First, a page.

Vintage verse – A Bird came down the Walk by Emily Dickinson

A Bird came down the Walk

A Bird came down the Walk—
He did not know I saw—
He bit an Angleworm in halves
And ate the fellow, raw,

And then he drank a Dew
From a convenient Grass—
And then hopped sidewise to the Wall
To let a Beetle pass—

He glanced with rapid eyes
That hurried all around—
They looked like frightened Beads, I thought—
He stirred his Velvet Head

Like one in danger, Cautious,
I offered him a Crumb
And he unrolled his feathers
And rowed him softer home—

Than Oars divide the Ocean,
Too silver for a seam—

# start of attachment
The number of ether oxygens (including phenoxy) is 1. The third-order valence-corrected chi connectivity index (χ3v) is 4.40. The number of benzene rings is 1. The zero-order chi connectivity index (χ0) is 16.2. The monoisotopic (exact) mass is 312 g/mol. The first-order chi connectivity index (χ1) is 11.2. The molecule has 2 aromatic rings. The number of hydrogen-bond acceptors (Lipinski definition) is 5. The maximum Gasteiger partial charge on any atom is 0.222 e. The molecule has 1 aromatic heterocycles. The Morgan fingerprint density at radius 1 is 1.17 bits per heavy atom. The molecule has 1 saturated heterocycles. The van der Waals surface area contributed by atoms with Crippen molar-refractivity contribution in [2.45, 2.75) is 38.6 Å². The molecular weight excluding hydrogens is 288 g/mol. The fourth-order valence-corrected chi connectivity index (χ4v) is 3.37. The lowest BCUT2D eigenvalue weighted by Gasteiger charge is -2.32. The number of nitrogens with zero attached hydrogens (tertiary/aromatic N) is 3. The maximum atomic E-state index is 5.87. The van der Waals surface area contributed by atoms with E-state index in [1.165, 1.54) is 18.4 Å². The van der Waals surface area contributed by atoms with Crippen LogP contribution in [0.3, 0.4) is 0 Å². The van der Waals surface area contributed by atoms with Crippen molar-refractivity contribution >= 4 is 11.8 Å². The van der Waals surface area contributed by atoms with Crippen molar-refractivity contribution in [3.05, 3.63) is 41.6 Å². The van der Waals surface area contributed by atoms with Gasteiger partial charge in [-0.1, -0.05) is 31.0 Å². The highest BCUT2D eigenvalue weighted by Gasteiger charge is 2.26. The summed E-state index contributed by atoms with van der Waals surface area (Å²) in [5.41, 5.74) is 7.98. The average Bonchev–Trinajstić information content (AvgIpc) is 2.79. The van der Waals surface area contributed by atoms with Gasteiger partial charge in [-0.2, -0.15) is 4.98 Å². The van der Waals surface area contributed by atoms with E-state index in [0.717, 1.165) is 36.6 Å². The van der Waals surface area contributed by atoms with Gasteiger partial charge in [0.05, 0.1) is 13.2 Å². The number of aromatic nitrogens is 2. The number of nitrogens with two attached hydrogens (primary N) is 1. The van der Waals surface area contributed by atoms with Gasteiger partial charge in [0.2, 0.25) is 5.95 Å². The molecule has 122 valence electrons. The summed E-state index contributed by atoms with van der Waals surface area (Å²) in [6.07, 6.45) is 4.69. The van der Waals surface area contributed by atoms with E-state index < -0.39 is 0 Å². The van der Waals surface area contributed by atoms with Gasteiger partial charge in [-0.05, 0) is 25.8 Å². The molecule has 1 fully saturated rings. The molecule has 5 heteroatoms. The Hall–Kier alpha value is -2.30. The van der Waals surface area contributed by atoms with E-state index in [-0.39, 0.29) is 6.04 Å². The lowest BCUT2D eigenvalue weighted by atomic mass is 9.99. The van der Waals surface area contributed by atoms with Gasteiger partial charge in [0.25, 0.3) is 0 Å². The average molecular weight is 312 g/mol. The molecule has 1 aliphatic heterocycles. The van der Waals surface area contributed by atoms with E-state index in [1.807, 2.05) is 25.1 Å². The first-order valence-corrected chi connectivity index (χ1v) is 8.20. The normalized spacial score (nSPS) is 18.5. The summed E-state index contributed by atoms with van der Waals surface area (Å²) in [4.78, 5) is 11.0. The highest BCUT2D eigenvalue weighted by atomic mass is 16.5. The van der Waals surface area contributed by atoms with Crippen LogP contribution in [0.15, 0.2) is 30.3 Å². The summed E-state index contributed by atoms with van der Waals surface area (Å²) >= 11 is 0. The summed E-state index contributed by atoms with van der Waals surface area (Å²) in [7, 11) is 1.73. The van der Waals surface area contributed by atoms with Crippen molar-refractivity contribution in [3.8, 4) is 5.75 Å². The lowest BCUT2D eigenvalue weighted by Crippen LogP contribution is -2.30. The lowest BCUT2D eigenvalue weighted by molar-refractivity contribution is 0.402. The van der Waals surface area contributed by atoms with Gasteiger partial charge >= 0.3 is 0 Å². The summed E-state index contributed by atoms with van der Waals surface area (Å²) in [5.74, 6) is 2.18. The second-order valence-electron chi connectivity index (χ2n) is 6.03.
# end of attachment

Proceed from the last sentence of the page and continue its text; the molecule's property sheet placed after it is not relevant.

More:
Or Butterflies, off Banks of Noon
Leap, plashless as they swim.

by Emily Dickinson (1830-1886)

Photo by Christine Klocek-Lim

3 thoughts on “Vintage verse – A Bird came down the Walk by Emily Dickinson

  1. 有时后我觉得
    yǒu shíhòu wǒ juéde
    Sometimes I think
    zìjǐ xiàng yī zhī xiǎo xiǎo niǎo
    I am like a little bird
    xiǎng yào fēi
    I want to fly
    què zěnmeyàng yě fēi bù gāo
    but also not too high
    yěxǔ yǒu yītiān wǒ qī shàng liǎo zhītóu
    maybe someday I perch on a branch
    què chéngwéi lièrén de mùbiāo
    but become a hunter’s target
    wǒ fēi shàng liǎo qīngtiān cái fāxiàn
    I fly high into the clear sky only to find
    zìjǐ cóng cǐ wúyīwúkào
    that from now on I have no one to depend on. -Della ding “Wo shi yi zhi xiao xiao niao”


  2. Thank you for sharing this! I love Dickinson and this is my absolute favourite poem she wrote. I love the last 6 lines the best and plashless is probably one of my mist favourite words.

    Liked by 1 person

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